Géza Vermes in 2007
|Born||22 June 1924|
|Died||8 May 2013 (aged 88)|
London, United Kingdom
Géza Vermes, (Hungarian pronunciation: ['v?rm '?e:z?]; 22 June 1924 - 8 May 2013) was a British academic, Bible scholar, and Judaist of Hungarian Jewish origin--one who also served as a Catholic priest in his youth--and writer on history of religion, particularly Judaism and early Christianity. He wrote about the Dead Sea Scrolls and ancient works in Aramaic such as the Targumim, and on the life and religion of Jesus. He was one of the most important voices in contemporary Jesus research, and he has been described as the greatest Jesus scholar of his time. Vermes' written work on Jesus focuses principally on Jesus the Jew, as seen in the broader context of the narrative scope of Jewish history and theology, while questioning and challenging the basis of the Christian doctrine on Jesus.
Vermes was born in Makó, Hungary, in 1924 to parents of Jewish descent, Terézia Riesz, a schoolteacher, and Ern? Vermes, a liberal journalist. The Vermes family was of Jewish background but had given up religious practice in the mid-19th century. All three were baptised as Roman Catholics when he was six; referring to his parents' conversion, he defined it as a way to escape from the rising tide of anti-Semitism in Europe. In an interview with Rachel Kohn of the Australian Broadcasting Corporation in 1999 he stated: "In fact, I never was anything but a Jew with a temporary sort of outer vestment. I realized I ought to recognize my genuine identity." Nonetheless, his mother and father died in the Holocaust in 1944.
Vermes attended a Catholic seminary. When he was eligible for college, in 1942, Jews were not accepted into Hungarian universities. After the Second World War he became a Roman Catholic priest, but was not admitted into the Jesuit or Dominican orders because of his Jewish ancestry. Vermes was accepted into the Order of the Fathers of Notre-Dame de Sion, a French-Belgian order which prayed for the Jews. Later he moved to Paris, where he studied under the eminent French Jewish scholar Georges Vajda, a graduate of the Rabbinical Seminary of Budapest.
He studied then at the College St Albert and the Catholic University of Leuven in Belgium, where he specialized in Oriental history and languages. In 1953 Vermes obtained a doctorate in theology with the first dissertation written on the Dead Sea Scrolls and its historical framework. In 1962 he completed a first translation of the Dead Sea Scrolls, later revised and much augmented. Also in Paris, Vermes befriended and worked with Paul Demann, a scholar, like him, of Hungarian Jewish origins. Together with a third collaborator, Renee Bloch, they battled doggedly against the anti-Semitic content in Catholic education and ritual of the time. The Second Vatican Council would later accept many of the trio's theological arguments.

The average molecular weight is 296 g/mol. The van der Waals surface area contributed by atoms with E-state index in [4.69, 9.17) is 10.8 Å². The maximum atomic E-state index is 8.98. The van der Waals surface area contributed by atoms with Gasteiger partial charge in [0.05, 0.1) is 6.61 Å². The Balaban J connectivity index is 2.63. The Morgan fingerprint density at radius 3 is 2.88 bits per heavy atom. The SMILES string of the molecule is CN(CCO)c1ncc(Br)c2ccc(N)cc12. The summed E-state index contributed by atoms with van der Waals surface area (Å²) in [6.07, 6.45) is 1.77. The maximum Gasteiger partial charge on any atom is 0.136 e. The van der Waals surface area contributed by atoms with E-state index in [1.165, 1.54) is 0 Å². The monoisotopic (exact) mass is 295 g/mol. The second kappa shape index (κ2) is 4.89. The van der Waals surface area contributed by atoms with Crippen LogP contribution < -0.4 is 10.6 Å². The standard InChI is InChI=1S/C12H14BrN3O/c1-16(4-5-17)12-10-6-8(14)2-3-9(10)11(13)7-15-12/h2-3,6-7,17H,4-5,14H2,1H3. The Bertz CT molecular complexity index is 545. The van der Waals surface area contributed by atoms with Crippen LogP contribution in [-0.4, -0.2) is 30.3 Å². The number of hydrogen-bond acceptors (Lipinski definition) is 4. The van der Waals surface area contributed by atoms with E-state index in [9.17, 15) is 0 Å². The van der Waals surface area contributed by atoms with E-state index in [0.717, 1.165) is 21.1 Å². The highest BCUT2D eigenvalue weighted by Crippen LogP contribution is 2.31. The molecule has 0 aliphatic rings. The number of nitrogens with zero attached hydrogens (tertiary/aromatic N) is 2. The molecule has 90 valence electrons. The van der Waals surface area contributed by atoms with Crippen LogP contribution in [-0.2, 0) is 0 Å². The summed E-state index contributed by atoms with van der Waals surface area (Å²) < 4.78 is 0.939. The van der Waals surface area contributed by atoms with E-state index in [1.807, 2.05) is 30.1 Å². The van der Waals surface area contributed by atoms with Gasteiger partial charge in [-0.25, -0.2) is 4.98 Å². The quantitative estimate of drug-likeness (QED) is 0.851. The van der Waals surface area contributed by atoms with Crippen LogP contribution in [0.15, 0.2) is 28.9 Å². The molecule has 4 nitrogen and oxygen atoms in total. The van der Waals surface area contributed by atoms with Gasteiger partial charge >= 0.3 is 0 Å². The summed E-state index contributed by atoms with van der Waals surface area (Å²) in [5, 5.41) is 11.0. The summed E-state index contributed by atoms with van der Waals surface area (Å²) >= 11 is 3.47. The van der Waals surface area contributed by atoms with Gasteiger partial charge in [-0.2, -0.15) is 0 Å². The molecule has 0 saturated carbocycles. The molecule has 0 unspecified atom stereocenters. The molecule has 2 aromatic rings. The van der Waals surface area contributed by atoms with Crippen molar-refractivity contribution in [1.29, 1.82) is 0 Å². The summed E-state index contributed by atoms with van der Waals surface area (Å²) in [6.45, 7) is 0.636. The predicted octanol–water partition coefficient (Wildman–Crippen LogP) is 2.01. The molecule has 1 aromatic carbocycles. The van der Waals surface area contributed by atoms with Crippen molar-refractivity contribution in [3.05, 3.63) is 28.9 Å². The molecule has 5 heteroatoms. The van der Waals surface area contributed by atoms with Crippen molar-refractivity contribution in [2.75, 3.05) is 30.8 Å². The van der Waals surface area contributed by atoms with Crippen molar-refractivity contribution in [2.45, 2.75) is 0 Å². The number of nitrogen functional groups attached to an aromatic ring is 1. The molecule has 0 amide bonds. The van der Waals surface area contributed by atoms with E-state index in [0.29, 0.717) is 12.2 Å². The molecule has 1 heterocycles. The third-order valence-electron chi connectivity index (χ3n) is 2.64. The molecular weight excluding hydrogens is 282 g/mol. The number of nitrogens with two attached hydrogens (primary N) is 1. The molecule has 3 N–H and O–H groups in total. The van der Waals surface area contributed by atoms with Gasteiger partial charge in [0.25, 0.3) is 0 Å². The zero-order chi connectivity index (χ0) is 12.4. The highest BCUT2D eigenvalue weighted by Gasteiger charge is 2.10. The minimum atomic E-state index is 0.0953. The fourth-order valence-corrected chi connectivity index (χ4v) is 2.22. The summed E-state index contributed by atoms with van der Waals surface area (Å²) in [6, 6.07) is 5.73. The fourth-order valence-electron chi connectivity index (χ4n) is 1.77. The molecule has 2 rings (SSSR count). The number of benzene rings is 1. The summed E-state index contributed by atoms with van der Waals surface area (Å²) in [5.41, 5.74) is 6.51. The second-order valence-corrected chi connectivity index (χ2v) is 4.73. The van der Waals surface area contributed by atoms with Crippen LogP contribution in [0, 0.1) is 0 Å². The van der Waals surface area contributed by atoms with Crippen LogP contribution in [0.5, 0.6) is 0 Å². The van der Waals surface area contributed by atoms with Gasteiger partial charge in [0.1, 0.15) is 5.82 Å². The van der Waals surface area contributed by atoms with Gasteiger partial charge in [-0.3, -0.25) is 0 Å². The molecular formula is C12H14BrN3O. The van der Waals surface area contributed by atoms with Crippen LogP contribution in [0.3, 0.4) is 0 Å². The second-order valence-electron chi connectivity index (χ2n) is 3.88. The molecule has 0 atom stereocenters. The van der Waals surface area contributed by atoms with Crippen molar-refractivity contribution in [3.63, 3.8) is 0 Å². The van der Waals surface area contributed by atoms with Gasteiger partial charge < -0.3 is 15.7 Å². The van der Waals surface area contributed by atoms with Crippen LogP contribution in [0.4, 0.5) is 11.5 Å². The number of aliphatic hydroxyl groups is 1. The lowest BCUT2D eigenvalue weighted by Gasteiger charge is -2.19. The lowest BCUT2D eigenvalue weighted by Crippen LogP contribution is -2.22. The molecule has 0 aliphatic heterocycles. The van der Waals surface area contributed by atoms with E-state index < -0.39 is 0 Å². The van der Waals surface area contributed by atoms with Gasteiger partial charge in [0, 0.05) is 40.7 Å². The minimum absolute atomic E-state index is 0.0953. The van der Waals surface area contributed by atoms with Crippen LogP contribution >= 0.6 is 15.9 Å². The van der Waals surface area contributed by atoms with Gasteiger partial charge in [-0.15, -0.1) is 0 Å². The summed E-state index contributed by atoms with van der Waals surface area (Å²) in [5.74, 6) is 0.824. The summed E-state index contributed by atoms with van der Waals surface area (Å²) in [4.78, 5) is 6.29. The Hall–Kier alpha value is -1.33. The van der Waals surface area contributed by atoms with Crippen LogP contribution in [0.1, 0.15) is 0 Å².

After researching the scrolls in Paris for several years, Vermes had met Pamela Hobson Curle, a poet and scholar, disciple of the Neo-Hasidic Jewish philosopher Martin Buber, and the two fell in love. She was married and the mother of two children, but her marriage was in the process of ending. In 1958, after her divorce, and after Vermes left the priesthood, they married, remaining together and often collaborating on work, until her death in 1993. He also renounced Christianity and re-embraced his Jewish identity, although not religious observance. He took up a teaching post at the University of Newcastle upon Tyne.
In 1965, after teaching Biblical Hebrew for several years at Newcastle University in the north of England, he joined the Faculty of Oriental Studies at Oxford University, rising to become the first professor of Jewish Studies before his retirement in 1991; he subsequently directed the Oxford Forum for Qumran Research at the Oxford Centre for Hebrew and Jewish Studies. In 1970 he reconverted to Judaism as a liberal Jew, and became a member of the Liberal Jewish Synagogue of London. After the death of his first wife in 1993, he married Margaret Unarska in 1996 and adopted her son, Ian. Vermes died on 8 May 2013 at the age of 88.
Vermes was one of the first scholars to examine the Dead Sea Scrolls after their discovery in 1947, and is the author of the standard translation into English of the Dead Sea Scrolls: The Dead Sea Scrolls in English (1962). He is one of the leading scholars in the field of the study of the historical Jesus (see Selected Publications, below) and together with Fergus Millar and Martin Goodman, Vermes was responsible for substantially revising Emil Schurer's three-volume work, The History of the Jewish People in the Age of Jesus Christ, His An Introduction to the Complete Dead Sea Scrolls, revised edition (2000), is a study of the collection at Qumran.
Until his death, he was a Professor Emeritus of Jewish Studies and Emeritus Fellow of Wolfson College, Oxford, but continued to teach at the Oriental Institute in Oxford. He had edited the Journal of Jewish Studies from 1971 to his death, and from 1991 he had been director of the Oxford Forum for Qumran Research at the Oxford Centre for Hebrew and Jewish Studies. He inspired the creation of the British Association for Jewish Studies (BAJS) in 1975 and of the European Association for Jewish Studies (EAJS) in 1981 and acted as founding president for both.